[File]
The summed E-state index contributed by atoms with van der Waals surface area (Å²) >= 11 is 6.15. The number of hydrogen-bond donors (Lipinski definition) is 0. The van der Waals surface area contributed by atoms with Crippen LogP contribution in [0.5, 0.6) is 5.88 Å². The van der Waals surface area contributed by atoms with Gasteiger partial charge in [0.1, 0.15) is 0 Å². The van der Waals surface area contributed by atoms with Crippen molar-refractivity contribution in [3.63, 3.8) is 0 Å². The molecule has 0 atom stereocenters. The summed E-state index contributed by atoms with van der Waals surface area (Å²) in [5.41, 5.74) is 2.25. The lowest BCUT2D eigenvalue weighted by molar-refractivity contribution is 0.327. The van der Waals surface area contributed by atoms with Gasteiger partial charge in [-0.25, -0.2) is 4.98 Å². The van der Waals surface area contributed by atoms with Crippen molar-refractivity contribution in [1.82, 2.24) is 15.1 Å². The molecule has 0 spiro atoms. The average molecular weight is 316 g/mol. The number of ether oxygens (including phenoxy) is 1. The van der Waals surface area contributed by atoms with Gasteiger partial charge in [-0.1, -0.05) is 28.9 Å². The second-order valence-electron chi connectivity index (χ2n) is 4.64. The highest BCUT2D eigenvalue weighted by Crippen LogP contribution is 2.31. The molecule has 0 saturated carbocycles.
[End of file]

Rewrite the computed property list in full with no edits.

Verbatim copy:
The summed E-state index contributed by atoms with van der Waals surface area (Å²) >= 11 is 6.15. The number of hydrogen-bond donors (Lipinski definition) is 0. The van der Waals surface area contributed by atoms with Crippen LogP contribution in [0.5, 0.6) is 5.88 Å². The van der Waals surface area contributed by atoms with Gasteiger partial charge in [0.1, 0.15) is 0 Å². The van der Waals surface area contributed by atoms with Crippen molar-refractivity contribution in [3.63, 3.8) is 0 Å². The molecule has 0 atom stereocenters. The summed E-state index contributed by atoms with van der Waals surface area (Å²) in [5.41, 5.74) is 2.25. The lowest BCUT2D eigenvalue weighted by molar-refractivity contribution is 0.327. The van der Waals surface area contributed by atoms with Gasteiger partial charge in [-0.25, -0.2) is 4.98 Å². The van der Waals surface area contributed by atoms with Crippen molar-refractivity contribution in [1.82, 2.24) is 15.1 Å². The molecule has 0 spiro atoms. The average molecular weight is 316 g/mol. The number of ether oxygens (including phenoxy) is 1. The van der Waals surface area contributed by atoms with Gasteiger partial charge in [-0.1, -0.05) is 28.9 Å². The second-order valence-electron chi connectivity index (χ2n) is 4.64. The highest BCUT2D eigenvalue weighted by Crippen LogP contribution is 2.31. The molecule has 0 saturated carbocycles.